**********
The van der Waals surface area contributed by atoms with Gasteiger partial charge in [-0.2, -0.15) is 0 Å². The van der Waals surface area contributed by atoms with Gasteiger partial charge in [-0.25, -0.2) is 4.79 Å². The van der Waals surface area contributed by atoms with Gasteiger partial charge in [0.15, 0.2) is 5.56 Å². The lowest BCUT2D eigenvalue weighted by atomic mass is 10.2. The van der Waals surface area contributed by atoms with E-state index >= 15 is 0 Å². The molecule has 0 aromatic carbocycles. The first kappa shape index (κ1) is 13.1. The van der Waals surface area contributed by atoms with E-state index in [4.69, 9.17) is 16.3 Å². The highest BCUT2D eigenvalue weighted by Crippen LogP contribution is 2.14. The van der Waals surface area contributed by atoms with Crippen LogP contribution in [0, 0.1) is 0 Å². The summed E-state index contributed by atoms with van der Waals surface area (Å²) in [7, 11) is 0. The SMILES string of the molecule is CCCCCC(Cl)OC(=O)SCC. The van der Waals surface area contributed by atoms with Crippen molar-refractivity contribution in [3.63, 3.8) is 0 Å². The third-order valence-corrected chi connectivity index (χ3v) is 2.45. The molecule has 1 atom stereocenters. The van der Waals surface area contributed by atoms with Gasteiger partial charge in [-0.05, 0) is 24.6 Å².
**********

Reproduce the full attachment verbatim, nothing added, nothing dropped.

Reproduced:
The van der Waals surface area contributed by atoms with Gasteiger partial charge in [-0.2, -0.15) is 0 Å². The van der Waals surface area contributed by atoms with Gasteiger partial charge in [-0.25, -0.2) is 4.79 Å². The van der Waals surface area contributed by atoms with Gasteiger partial charge in [0.15, 0.2) is 5.56 Å². The lowest BCUT2D eigenvalue weighted by atomic mass is 10.2. The van der Waals surface area contributed by atoms with E-state index >= 15 is 0 Å². The molecule has 0 aromatic carbocycles. The first kappa shape index (κ1) is 13.1. The van der Waals surface area contributed by atoms with E-state index in [4.69, 9.17) is 16.3 Å². The highest BCUT2D eigenvalue weighted by Crippen LogP contribution is 2.14. The van der Waals surface area contributed by atoms with Crippen LogP contribution in [0, 0.1) is 0 Å². The summed E-state index contributed by atoms with van der Waals surface area (Å²) in [7, 11) is 0. The SMILES string of the molecule is CCCCCC(Cl)OC(=O)SCC. The van der Waals surface area contributed by atoms with Crippen molar-refractivity contribution in [3.63, 3.8) is 0 Å². The third-order valence-corrected chi connectivity index (χ3v) is 2.45. The molecule has 1 atom stereocenters. The van der Waals surface area contributed by atoms with Gasteiger partial charge in [-0.05, 0) is 24.6 Å².